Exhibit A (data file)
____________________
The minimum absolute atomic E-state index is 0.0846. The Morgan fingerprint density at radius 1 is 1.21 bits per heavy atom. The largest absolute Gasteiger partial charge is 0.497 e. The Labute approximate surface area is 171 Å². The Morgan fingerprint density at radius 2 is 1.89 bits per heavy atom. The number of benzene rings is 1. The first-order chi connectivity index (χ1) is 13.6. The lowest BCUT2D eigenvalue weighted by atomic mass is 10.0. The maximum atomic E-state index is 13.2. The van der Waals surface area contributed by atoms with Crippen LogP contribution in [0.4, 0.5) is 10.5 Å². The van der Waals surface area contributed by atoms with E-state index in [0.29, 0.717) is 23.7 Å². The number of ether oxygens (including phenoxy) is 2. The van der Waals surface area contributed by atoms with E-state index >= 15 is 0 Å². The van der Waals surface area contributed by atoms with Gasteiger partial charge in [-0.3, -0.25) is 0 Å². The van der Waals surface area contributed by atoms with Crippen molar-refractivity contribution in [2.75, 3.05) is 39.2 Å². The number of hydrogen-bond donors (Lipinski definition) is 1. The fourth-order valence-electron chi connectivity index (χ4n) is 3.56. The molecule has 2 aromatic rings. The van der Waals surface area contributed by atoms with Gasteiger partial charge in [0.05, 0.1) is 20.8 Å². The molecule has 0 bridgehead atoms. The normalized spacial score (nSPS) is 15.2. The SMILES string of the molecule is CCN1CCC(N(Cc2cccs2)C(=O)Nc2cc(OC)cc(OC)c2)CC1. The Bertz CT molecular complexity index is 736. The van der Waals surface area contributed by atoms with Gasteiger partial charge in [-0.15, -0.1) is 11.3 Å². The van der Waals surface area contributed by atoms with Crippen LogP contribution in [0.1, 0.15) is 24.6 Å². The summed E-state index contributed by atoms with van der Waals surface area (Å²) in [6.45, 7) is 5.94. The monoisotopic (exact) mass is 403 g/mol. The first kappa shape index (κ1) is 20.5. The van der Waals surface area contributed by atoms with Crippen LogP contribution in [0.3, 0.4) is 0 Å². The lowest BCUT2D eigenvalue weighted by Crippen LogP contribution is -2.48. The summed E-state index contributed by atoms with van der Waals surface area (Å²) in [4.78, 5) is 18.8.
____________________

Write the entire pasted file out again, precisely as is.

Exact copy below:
The minimum absolute atomic E-state index is 0.0846. The Morgan fingerprint density at radius 1 is 1.21 bits per heavy atom. The largest absolute Gasteiger partial charge is 0.497 e. The Labute approximate surface area is 171 Å². The Morgan fingerprint density at radius 2 is 1.89 bits per heavy atom. The number of benzene rings is 1. The first-order chi connectivity index (χ1) is 13.6. The lowest BCUT2D eigenvalue weighted by atomic mass is 10.0. The maximum atomic E-state index is 13.2. The van der Waals surface area contributed by atoms with Crippen LogP contribution in [0.4, 0.5) is 10.5 Å². The van der Waals surface area contributed by atoms with E-state index in [0.29, 0.717) is 23.7 Å². The number of ether oxygens (including phenoxy) is 2. The van der Waals surface area contributed by atoms with E-state index >= 15 is 0 Å². The van der Waals surface area contributed by atoms with Gasteiger partial charge in [-0.3, -0.25) is 0 Å². The van der Waals surface area contributed by atoms with Crippen molar-refractivity contribution in [2.75, 3.05) is 39.2 Å². The number of hydrogen-bond donors (Lipinski definition) is 1. The fourth-order valence-electron chi connectivity index (χ4n) is 3.56. The molecule has 2 aromatic rings. The van der Waals surface area contributed by atoms with Gasteiger partial charge in [0.05, 0.1) is 20.8 Å². The molecule has 0 bridgehead atoms. The normalized spacial score (nSPS) is 15.2. The SMILES string of the molecule is CCN1CCC(N(Cc2cccs2)C(=O)Nc2cc(OC)cc(OC)c2)CC1. The Bertz CT molecular complexity index is 736. The van der Waals surface area contributed by atoms with Gasteiger partial charge in [-0.15, -0.1) is 11.3 Å². The van der Waals surface area contributed by atoms with Crippen LogP contribution in [0.1, 0.15) is 24.6 Å². The summed E-state index contributed by atoms with van der Waals surface area (Å²) in [6.45, 7) is 5.94. The monoisotopic (exact) mass is 403 g/mol. The first kappa shape index (κ1) is 20.5. The van der Waals surface area contributed by atoms with Crippen LogP contribution in [0.3, 0.4) is 0 Å². The lowest BCUT2D eigenvalue weighted by Crippen LogP contribution is -2.48. The summed E-state index contributed by atoms with van der Waals surface area (Å²) in [4.78, 5) is 18.8.